AUSTIN – This week, the House passed SB1484 by Sen. Kirk Watson (D-Austin), Sen. Eddie Lucio Jr. (D-Brownsville), and Sen. Wendy Davis (D-Fort Worth), relating to health benefit plan coverage for enrollees diagnosed with autism spectrum disorders (ASD). Rep. Larry Gonzales (R-Round Rock), Rep. Ron Simmons (R-Denton), and Rep. Senfronia Thompson (D-Houston) sponsored SB1484 in the House.
Under current law, health benefit plans only provide coverage to ASD enrollees from the time they are first diagnosed with autism until their 10th birthday. For any child older than the age of 10, it can become extremely difficult, if not impossible, to receive coverage for ASD. SB1484 removes this age restriction within the Insurance Code to ensure continued coverage for ASD beyond age 10.
“Autism is an epidemic in this country,” said State Representative Larry Gonzales. “More children will be diagnosed with autism this year than AIDS, diabetes, and cancer combined. But autism is treatable, with many kids – up to 87% – recovering very well with an early diagnosis and proper treatment. An arbitrary age restriction on provided treatment and services makes no sense.”
“Autism affects 1 in 88 children in this country. And those children aren’t cured at age 10 from autism, even though insurance coverage ends under current law,” said State Representative Ron Simmons. “SB1484 makes a real difference to families who struggle with treatment costs for Autism by lifting this arbitrary age cap – no matter their age. We look forward to Gov. Perry signing this common sense legislation into new law.”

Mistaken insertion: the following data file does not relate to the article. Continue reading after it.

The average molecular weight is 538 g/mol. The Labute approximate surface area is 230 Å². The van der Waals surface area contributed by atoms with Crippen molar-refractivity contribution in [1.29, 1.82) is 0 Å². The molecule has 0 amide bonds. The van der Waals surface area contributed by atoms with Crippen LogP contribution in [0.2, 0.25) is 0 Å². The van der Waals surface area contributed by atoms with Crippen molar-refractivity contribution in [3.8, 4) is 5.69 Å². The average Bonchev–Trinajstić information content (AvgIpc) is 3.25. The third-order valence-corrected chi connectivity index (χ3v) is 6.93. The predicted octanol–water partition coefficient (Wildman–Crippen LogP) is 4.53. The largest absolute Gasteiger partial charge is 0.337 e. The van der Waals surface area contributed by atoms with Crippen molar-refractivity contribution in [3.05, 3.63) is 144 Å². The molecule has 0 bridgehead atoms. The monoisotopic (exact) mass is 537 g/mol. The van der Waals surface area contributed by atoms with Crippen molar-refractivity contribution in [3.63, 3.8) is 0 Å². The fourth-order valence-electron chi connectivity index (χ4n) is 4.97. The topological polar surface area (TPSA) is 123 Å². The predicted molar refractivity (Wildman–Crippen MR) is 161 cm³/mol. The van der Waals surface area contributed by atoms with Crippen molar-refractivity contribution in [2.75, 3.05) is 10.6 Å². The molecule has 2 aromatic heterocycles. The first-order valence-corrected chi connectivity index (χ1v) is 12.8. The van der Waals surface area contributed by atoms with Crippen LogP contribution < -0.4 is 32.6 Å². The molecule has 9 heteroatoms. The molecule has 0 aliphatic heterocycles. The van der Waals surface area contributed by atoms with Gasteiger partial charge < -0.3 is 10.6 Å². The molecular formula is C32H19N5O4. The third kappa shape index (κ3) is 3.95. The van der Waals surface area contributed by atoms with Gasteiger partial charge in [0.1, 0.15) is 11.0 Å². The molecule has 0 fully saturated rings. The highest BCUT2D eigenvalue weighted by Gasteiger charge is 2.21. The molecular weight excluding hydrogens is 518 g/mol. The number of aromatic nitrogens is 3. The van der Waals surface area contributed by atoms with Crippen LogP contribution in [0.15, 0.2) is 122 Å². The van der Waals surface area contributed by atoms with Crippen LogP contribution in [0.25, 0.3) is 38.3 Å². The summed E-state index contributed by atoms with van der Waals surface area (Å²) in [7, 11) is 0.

“This is not a new insurance mandate,” added Rep. Gonzales. “Children diagnosed with ASD are already covered by insurance, and have been since 2007. We’re simply removing the arbitrarily set age cap. Autism should be treated as any other childhood disease, such as asthma, which continues to receive coverage well beyond the age of 10.”
During conversations regarding costs to implement SB1484, data showed the added costs to cover ASD past the age of 10 was only 38 cents per member per month in Missouri. In Arizona, Louisiana, and South Carolina, the actual costs were less than 10% of those initially projected.
Coverage past the age of 10 is very common. In the private sector, Home Depot, IBM, Goldman Sachs, Pacific Gas and Electric, Wells Fargo, Capitol One, and the Southern Baptist Convention provide meaningful ASD coverage. And in the public sector, Tricare and the Federal Employee Health Plan provide full coverage for active duty, retired military and federal employees.
On May 1st, SB1484 was received in the House after passing the Senate as amended. With only a few days left of the regular session, the House successfully passed this important piece of insurance reform. Now, SB1484 will proceed to Gov. Rick Perry’s desk, where it awaits his signature in order to become law.